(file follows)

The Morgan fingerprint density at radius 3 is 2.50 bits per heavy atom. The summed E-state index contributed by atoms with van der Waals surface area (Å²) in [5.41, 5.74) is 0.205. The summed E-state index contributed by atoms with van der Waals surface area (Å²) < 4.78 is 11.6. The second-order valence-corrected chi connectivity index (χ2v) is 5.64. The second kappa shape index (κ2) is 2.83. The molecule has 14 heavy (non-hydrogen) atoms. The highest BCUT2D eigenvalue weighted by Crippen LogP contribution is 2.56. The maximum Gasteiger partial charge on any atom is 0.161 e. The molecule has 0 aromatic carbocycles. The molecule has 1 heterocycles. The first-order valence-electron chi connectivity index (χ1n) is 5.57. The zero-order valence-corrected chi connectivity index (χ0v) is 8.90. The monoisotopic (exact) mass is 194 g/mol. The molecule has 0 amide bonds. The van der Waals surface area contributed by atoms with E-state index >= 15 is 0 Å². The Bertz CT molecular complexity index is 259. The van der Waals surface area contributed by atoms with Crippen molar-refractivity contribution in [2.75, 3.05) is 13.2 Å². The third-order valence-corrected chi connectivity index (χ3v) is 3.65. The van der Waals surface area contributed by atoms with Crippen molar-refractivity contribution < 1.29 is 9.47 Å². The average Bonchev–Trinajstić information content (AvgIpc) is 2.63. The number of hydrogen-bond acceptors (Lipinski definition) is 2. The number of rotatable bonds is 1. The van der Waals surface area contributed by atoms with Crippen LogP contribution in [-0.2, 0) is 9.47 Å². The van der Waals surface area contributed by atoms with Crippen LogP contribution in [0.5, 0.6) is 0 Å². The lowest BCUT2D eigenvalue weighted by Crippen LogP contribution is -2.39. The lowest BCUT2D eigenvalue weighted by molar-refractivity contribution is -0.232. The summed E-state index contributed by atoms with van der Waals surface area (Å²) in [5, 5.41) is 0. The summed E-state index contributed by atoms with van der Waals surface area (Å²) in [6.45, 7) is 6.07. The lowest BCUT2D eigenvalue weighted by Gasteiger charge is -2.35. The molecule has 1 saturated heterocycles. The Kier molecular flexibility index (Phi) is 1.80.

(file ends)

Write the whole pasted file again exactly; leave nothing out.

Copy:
The Morgan fingerprint density at radius 3 is 2.50 bits per heavy atom. The summed E-state index contributed by atoms with van der Waals surface area (Å²) in [5.41, 5.74) is 0.205. The summed E-state index contributed by atoms with van der Waals surface area (Å²) < 4.78 is 11.6. The second-order valence-corrected chi connectivity index (χ2v) is 5.64. The second kappa shape index (κ2) is 2.83. The molecule has 14 heavy (non-hydrogen) atoms. The highest BCUT2D eigenvalue weighted by Crippen LogP contribution is 2.56. The maximum Gasteiger partial charge on any atom is 0.161 e. The molecule has 0 aromatic carbocycles. The molecule has 1 heterocycles. The first-order valence-electron chi connectivity index (χ1n) is 5.57. The zero-order valence-corrected chi connectivity index (χ0v) is 8.90. The monoisotopic (exact) mass is 194 g/mol. The molecule has 0 amide bonds. The van der Waals surface area contributed by atoms with E-state index >= 15 is 0 Å². The Bertz CT molecular complexity index is 259. The van der Waals surface area contributed by atoms with Crippen molar-refractivity contribution in [2.75, 3.05) is 13.2 Å². The third-order valence-corrected chi connectivity index (χ3v) is 3.65. The van der Waals surface area contributed by atoms with Crippen molar-refractivity contribution < 1.29 is 9.47 Å². The average Bonchev–Trinajstić information content (AvgIpc) is 2.63. The number of hydrogen-bond acceptors (Lipinski definition) is 2. The number of rotatable bonds is 1. The van der Waals surface area contributed by atoms with Crippen LogP contribution in [-0.2, 0) is 9.47 Å². The van der Waals surface area contributed by atoms with Crippen LogP contribution in [0.5, 0.6) is 0 Å². The lowest BCUT2D eigenvalue weighted by Crippen LogP contribution is -2.39. The lowest BCUT2D eigenvalue weighted by molar-refractivity contribution is -0.232. The summed E-state index contributed by atoms with van der Waals surface area (Å²) in [5, 5.41) is 0. The summed E-state index contributed by atoms with van der Waals surface area (Å²) in [6.45, 7) is 6.07. The lowest BCUT2D eigenvalue weighted by Gasteiger charge is -2.35. The molecule has 1 saturated heterocycles. The Kier molecular flexibility index (Phi) is 1.80.